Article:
Let’s look back at our adolescent years and introspect on certain facets of our personality. Did you fear solving maths problems and want to hide in a cave the day before a test? Did your parents have to repeatedly ask you to pay attention when they were talking? Did you fight with your nasty cousins about wanting to go first when playing games? You might have an approving smile on your face right now. But did you, at that point, know these were important experiences which will determine your response to the myriad situations life will throw at you in the future? Did you know that fear of maths tests could culminate into fear of difficult situations and an attitudinal lack of problem-solving abilities? Or the restlessness to interrupt conversations is because of inattentive listening during our adolescence. And that childhood fights about always going first could perhaps be the reason we find it difficult to collaborate with people at work.
Life skills are nothing but processes that help you navigate through such familiar, unfamiliar and challenging situations with a sense of “personal confidence, social conscience and professional competence”. They include cognitive skills like problem solving and critical thinking, social skills like communication and collaboration, emotional skills like empathy, skills to understand one’s identity like self-awareness, civic and ethical values and developing a world view. As the world becomes more complex and job markets more unpredictable in the 21st century, teaching life skills can help raise young adults who will be agile in adapting to newer ways of thinking and operating with mental strength under uncertainty. Further, with ~50% of all employed individuals expected to need significant reskilling by 2025 (The Future of Jobs Report, World Economic Forum, 2020), teaching life skills can prove pivotal in cultivating mindsets that enable continuous learning. In addition, the growing incidence of suicide among Indian students (the % increase in the number of student suicides in 2020 compared to 2019 was 21.20%) also calls for effective socio-emotional learning which can prevent catastrophic outcomes and encourage greater thriving.
Developed countries conduct more systematic life skills education programmes promoting positive behaviour. However, in developing countries, life skills teaching lacks systematic implementation, evaluation and monitoring. Instead of integrating life skills training with the academic curriculum, it is kept at the periphery and assumed to be learned indirectly from co-curriculars and sports. Many non-government organisations run programs to teach life skills to both in and out-of-school children. However, it is important to embed life skills teaching in the formal education system with a focus on long-term impact on student skill outcomes.
But what kind of content and delivery methods should be adopted by educational institutions to meet this objective? With extensive penetration of technology in the education sector and adoption of remote and blended learning methods, how can technology be leveraged to reduce cost and create delivery solutions which can potentially operate at scale?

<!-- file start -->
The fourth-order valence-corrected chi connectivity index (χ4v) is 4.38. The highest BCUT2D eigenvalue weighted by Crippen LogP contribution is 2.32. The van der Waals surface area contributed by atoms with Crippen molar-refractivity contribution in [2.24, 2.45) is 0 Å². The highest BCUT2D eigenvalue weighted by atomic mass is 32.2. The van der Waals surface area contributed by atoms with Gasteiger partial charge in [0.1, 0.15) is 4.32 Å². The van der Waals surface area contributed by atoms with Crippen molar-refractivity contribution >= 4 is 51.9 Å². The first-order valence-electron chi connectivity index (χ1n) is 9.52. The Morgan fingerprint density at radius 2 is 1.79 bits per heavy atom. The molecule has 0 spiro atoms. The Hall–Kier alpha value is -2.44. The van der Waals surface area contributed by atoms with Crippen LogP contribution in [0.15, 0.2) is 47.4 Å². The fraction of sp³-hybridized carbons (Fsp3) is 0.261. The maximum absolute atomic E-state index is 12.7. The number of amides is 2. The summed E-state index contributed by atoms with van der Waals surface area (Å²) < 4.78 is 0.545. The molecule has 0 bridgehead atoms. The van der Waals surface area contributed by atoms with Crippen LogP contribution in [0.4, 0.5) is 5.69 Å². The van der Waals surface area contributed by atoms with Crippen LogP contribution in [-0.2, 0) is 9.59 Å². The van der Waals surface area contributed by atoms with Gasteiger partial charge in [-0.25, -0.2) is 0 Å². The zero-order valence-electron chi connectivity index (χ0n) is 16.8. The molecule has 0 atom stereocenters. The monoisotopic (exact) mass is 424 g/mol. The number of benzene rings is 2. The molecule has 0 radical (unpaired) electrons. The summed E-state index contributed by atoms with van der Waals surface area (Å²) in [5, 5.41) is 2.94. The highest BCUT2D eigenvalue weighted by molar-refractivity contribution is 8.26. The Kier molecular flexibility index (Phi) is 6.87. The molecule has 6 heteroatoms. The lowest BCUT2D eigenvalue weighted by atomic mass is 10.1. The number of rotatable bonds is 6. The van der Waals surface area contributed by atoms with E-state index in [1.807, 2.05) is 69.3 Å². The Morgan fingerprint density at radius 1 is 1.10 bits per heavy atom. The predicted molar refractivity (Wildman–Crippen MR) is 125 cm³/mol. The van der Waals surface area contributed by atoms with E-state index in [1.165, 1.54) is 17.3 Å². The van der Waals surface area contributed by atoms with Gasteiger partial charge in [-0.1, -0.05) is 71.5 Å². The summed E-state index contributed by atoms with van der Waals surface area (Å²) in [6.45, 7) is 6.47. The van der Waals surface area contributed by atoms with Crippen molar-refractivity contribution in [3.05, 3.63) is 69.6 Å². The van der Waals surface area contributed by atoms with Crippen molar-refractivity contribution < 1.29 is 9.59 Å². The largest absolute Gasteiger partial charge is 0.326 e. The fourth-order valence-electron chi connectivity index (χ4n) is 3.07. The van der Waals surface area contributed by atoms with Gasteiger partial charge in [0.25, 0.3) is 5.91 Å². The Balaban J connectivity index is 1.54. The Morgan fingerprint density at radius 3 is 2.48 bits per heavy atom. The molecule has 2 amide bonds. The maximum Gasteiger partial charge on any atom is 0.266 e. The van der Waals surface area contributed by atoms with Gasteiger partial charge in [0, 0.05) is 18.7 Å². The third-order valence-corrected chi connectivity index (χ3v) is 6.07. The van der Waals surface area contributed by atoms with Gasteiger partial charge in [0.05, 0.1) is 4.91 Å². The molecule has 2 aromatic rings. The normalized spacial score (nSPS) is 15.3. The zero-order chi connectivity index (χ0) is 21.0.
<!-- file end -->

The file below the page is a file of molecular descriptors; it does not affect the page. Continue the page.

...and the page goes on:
In July 2021, Yuwaah, Michael and Susan Dell Foundation and Udhyam Learning Foundation stepped up to find answers to these questions. Samagra was onboarded as the Programme Management Unit to run a sandbox with multiple partners under the Young Warrior NXT–21st Century Life Skills programme. With a long-term vision to embed life skills training in the formal education system in the country, the programme aims to build evidence on types of scalable life skills delivery models which are impactful and can be adopted by government and non-government organisations for future scale-up. To this end, we are running 15 pilot programmes with implementation partners, each unique with respect to the course content, medium of delivery (no-tech modes like IVRS and DIY kits, low-tech channels like WhatsApp chatbot & high-tech learning via web applications), and level of teacher-led facilitation (complete self-learn models, low-touch nudges and high intensity classroom training).
We started by doing extensive expert consultations and secondary research to understand the ecosystem. We then finalised five focus skills (problem solving, communication, collaboration, self-awareness and achievement orientation) which are the most relevant for adolescents. In less than six months, we partnered with 11 organisations, co-designed and implemented 16 scalable and unique life skills delivery models as pilot programmes. The objective was to test all these programmes for effectiveness of impact on skill outcomes. An assessment tool called ‘Future Readiness’ created by the Life Skills Collaborative is being used for this purpose. Life skills training programmes are also being run in government and affordable private schools in close partnership with CBSE, Government of Haryana and Himachal Pradesh. From August till date, approximately 4,00,000 students have undergone life skills training and nearly 30,000 students have undertaken ‘Future Readiness’ skill assessments.
The Young Warrior NXT programme aims to inform the future of life skills education in India by building a body of evidence on the effectiveness of delivery models which can be adopted for imparting life skills training systematically. The programme is a step towards institutionalising life skills teaching so that every child can be future ready and transition into adulthood with the abilities and mindset required to make healthy personal and professional choices.